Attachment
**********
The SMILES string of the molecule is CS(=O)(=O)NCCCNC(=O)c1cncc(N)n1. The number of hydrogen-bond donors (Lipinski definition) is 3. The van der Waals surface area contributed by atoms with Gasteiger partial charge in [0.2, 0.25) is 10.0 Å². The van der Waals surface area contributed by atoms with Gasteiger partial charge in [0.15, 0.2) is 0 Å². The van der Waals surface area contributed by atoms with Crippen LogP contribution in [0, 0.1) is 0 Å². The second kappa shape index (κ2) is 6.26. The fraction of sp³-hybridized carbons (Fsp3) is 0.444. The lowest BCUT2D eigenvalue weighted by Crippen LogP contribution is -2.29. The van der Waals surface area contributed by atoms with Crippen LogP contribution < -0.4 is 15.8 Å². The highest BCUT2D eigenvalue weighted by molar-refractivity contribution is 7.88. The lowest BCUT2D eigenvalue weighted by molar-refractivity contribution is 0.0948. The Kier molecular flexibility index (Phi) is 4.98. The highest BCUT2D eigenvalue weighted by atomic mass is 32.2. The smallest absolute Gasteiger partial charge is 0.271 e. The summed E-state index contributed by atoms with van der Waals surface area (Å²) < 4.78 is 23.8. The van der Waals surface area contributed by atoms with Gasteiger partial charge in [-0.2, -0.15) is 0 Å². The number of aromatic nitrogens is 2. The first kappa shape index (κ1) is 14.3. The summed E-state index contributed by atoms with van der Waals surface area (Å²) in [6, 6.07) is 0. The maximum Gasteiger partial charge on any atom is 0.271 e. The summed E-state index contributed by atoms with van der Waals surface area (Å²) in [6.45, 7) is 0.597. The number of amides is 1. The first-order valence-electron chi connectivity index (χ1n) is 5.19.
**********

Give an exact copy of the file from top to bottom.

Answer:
The SMILES string of the molecule is CS(=O)(=O)NCCCNC(=O)c1cncc(N)n1. The number of hydrogen-bond donors (Lipinski definition) is 3. The van der Waals surface area contributed by atoms with Gasteiger partial charge in [0.2, 0.25) is 10.0 Å². The van der Waals surface area contributed by atoms with Gasteiger partial charge in [0.15, 0.2) is 0 Å². The van der Waals surface area contributed by atoms with Crippen LogP contribution in [0, 0.1) is 0 Å². The second kappa shape index (κ2) is 6.26. The fraction of sp³-hybridized carbons (Fsp3) is 0.444. The lowest BCUT2D eigenvalue weighted by Crippen LogP contribution is -2.29. The van der Waals surface area contributed by atoms with Crippen LogP contribution < -0.4 is 15.8 Å². The highest BCUT2D eigenvalue weighted by molar-refractivity contribution is 7.88. The lowest BCUT2D eigenvalue weighted by molar-refractivity contribution is 0.0948. The Kier molecular flexibility index (Phi) is 4.98. The highest BCUT2D eigenvalue weighted by atomic mass is 32.2. The smallest absolute Gasteiger partial charge is 0.271 e. The summed E-state index contributed by atoms with van der Waals surface area (Å²) < 4.78 is 23.8. The van der Waals surface area contributed by atoms with Gasteiger partial charge in [-0.2, -0.15) is 0 Å². The number of aromatic nitrogens is 2. The first kappa shape index (κ1) is 14.3. The summed E-state index contributed by atoms with van der Waals surface area (Å²) in [6, 6.07) is 0. The maximum Gasteiger partial charge on any atom is 0.271 e. The summed E-state index contributed by atoms with van der Waals surface area (Å²) in [6.45, 7) is 0.597. The number of amides is 1. The first-order valence-electron chi connectivity index (χ1n) is 5.19.